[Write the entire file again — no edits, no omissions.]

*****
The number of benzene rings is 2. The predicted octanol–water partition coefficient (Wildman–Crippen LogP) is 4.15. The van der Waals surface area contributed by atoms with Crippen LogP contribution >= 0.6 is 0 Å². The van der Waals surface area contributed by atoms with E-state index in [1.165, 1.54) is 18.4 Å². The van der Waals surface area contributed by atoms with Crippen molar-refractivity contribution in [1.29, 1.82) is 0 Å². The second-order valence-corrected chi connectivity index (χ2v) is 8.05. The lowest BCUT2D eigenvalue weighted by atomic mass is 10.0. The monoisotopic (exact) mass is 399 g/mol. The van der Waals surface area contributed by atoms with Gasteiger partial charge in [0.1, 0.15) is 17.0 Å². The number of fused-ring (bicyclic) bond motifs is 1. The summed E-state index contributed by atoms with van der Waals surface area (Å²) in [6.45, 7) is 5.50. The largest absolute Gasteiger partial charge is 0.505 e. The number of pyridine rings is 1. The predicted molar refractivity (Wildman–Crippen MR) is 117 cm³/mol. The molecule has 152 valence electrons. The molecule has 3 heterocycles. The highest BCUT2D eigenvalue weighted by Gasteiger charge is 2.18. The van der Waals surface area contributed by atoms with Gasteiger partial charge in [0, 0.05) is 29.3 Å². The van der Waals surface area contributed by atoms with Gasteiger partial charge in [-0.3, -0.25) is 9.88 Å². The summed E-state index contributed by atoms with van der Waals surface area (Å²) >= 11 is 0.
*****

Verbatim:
The number of benzene rings is 2. The predicted octanol–water partition coefficient (Wildman–Crippen LogP) is 4.15. The van der Waals surface area contributed by atoms with Crippen LogP contribution >= 0.6 is 0 Å². The van der Waals surface area contributed by atoms with E-state index in [1.165, 1.54) is 18.4 Å². The van der Waals surface area contributed by atoms with Crippen molar-refractivity contribution in [1.29, 1.82) is 0 Å². The second-order valence-corrected chi connectivity index (χ2v) is 8.05. The lowest BCUT2D eigenvalue weighted by atomic mass is 10.0. The monoisotopic (exact) mass is 399 g/mol. The van der Waals surface area contributed by atoms with Gasteiger partial charge in [0.1, 0.15) is 17.0 Å². The number of fused-ring (bicyclic) bond motifs is 1. The summed E-state index contributed by atoms with van der Waals surface area (Å²) in [6.45, 7) is 5.50. The largest absolute Gasteiger partial charge is 0.505 e. The number of pyridine rings is 1. The predicted molar refractivity (Wildman–Crippen MR) is 117 cm³/mol. The molecule has 152 valence electrons. The molecule has 3 heterocycles. The highest BCUT2D eigenvalue weighted by Gasteiger charge is 2.18. The van der Waals surface area contributed by atoms with Gasteiger partial charge in [0, 0.05) is 29.3 Å². The van der Waals surface area contributed by atoms with Gasteiger partial charge in [-0.3, -0.25) is 9.88 Å². The summed E-state index contributed by atoms with van der Waals surface area (Å²) >= 11 is 0.